Federal Court Compels Former Executive To Respond To Extensive Discovery Requests Despite High Cost

A federal court in Pennsylvania recently ordered a former executive to respond to costly and expansive discovery requests in a case where the former executive allegedly set up a competing business in violation of his employment agreement.  Although responding to the discovery was expected to be a costly endeavor, the Court in First Niagara Risk Management, Inc. v. John A. Folino (E.D. Penn. August 11, 2016) nevertheless rejected the defendant’s financial hardship argument based on the fact that he recently received $5 million for the sale of two companies to the plaintiff.

In this case, Folino began working for First Niagara in 2010 as its First Vice-President and Regional Director of Insurance for Western Pennsylvania after First Niagara paid Folino $5 million for the assets of the two business Folino owned.  As part of that sale, Folino signed an employment agreement containing non-solicitation and non-competition provisions that prevented him from competing with First Niagara.  Despite this agreement, First Niagara alleged that while working for First Niagara in 2015, Folino began working with another First Niagara employee to set up a business that directly competed with First Niagara.

During discovery, First Niagara filed a motion to permit the parties’ neutral eDiscovery vendor to conduct searches of all of Folino’s personal electronic devices and email accounts using roughly 100 separate terms and covering an almost a two and a half year period.  Folino objected to this request on the basis that it was overly broad, unduly burdensome, and excessively costly.

In granting First Niagara’s motion to compel the requested discovery, the Court found that although First Niagara’s discovery requests were “rather broad,” they nevertheless were proportional to the needs of the case.  In reaching its decision, the Court stated the following factors weighed in favor of granting First Niagara’s motion:

  • Information produced in discovery demonstrated that Folino was involved in forming the competing company and recruiting First Niagara employees to join the company;
  • Folino had access to the information at issue while First Niagara did not; and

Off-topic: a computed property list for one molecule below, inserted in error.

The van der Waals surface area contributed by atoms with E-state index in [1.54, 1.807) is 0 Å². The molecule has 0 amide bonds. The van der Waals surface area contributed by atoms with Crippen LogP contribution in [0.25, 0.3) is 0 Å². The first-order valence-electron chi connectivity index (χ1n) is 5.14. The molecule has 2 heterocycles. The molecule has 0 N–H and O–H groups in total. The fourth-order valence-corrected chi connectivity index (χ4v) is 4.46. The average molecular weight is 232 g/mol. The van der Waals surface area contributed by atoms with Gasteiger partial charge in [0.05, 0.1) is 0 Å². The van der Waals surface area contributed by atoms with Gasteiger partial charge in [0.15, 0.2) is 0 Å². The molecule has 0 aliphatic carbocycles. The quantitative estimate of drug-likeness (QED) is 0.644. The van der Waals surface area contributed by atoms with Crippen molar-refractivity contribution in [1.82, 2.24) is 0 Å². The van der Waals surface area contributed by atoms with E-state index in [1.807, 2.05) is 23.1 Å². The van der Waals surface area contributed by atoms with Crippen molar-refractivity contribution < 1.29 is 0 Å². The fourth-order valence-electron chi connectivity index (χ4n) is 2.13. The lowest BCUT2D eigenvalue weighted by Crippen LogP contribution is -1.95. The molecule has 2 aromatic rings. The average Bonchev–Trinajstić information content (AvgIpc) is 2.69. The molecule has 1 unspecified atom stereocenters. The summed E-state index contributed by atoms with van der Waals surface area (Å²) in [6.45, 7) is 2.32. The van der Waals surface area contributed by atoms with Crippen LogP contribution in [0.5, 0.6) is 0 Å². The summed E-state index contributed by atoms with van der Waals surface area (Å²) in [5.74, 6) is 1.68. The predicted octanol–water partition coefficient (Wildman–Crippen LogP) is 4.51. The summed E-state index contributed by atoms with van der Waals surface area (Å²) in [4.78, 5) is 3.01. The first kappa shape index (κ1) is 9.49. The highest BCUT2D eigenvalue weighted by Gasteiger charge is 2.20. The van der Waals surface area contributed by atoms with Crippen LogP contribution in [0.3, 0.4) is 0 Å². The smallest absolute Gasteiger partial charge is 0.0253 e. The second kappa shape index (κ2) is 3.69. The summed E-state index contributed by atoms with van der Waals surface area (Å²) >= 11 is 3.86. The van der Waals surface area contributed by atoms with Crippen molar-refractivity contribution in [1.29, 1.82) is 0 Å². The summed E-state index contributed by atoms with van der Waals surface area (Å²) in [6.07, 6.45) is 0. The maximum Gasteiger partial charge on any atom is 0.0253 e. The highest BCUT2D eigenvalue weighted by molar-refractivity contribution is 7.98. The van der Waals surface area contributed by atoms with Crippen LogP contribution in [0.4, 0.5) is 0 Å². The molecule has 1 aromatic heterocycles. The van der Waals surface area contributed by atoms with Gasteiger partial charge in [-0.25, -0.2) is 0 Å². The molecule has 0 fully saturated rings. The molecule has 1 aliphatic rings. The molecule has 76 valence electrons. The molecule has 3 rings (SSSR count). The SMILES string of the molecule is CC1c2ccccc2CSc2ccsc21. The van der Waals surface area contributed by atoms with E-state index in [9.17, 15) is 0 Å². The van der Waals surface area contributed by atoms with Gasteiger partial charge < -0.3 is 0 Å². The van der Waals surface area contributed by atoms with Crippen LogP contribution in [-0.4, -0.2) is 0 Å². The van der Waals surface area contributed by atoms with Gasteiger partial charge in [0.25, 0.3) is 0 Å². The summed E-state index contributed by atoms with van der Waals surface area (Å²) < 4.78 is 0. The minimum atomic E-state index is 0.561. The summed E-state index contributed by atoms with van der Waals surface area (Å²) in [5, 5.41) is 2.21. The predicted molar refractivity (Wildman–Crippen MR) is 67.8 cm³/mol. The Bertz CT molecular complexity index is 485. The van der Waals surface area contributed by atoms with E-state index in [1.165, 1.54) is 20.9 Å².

• The information sought was highly relevant to First Niagara’s claims.

As for Folino’s claim that compliance with the discovery requests was cost-prohibitive, the Court specifically found that Folino’s “complaints about cost ring hollow from someone who just sold two companies for over $5 million.”

As this case demonstrates, courts look at the totality of the facts before making a proportionality determination under the revised Federal Rules of Civil Procedure.  Although individual defendants frequently have strong arguments against being compelled to engage in costly e-discovery, parties are well advised to consider the financial status of their clients before arguing that requested discovery is cost-prohibitive.

A Party May Comply With Rule 34 By Identifying Its Search Parameters As Opposed To Identifying Withheld Documents

According to a recent decision of the U.S. District Court for the District of Kansas, a party may satisfy its obligations under  Rule 34 when—in response a demand for the production of documents—the party states how the party limited its search for responsive documents, but does not specifically identify the documents that have been withheld.

In Rowan v. Sunflower Elec. Power Corp., 2016 U.S. Dist. LEXIS 91109 (D. Kan. July 13, 2016) (Case No. 15-cv-9227), a defendant, in response to certain requests for the production of documents, did not explicitly state whether any documents were being withheld pursuant to the defendant’s objections to those discovery requests nor did the defendant identify any specific documents that had been withheld.  Rather, the defendant simply described how it had limited its search for documents that may have been responsive to those particular discovery requests.

For example, in response to two requests the defendant stated that it “limited its search to the e-mail .PST files for project management for the subject project, and has produced all non-privileged e-mails and attachments identified therein relating to the subject project.”  Likewise, in response to two other discovery requests that sought certain bid analyses, the defendant simply stated that it had limited its search to bid proposals received for a particular project between two dates and to the evaluation and recommendation letters submitted for those bid proposals.  Similarly, in response to a document request seeking documents reflecting an investigation regarding a particular incident, the defendant stated that it had limited its search for responsive documents to an OSHA investigation, its own investigation report, another entity’s investigation report, and e-mail .PST files for the project at issue.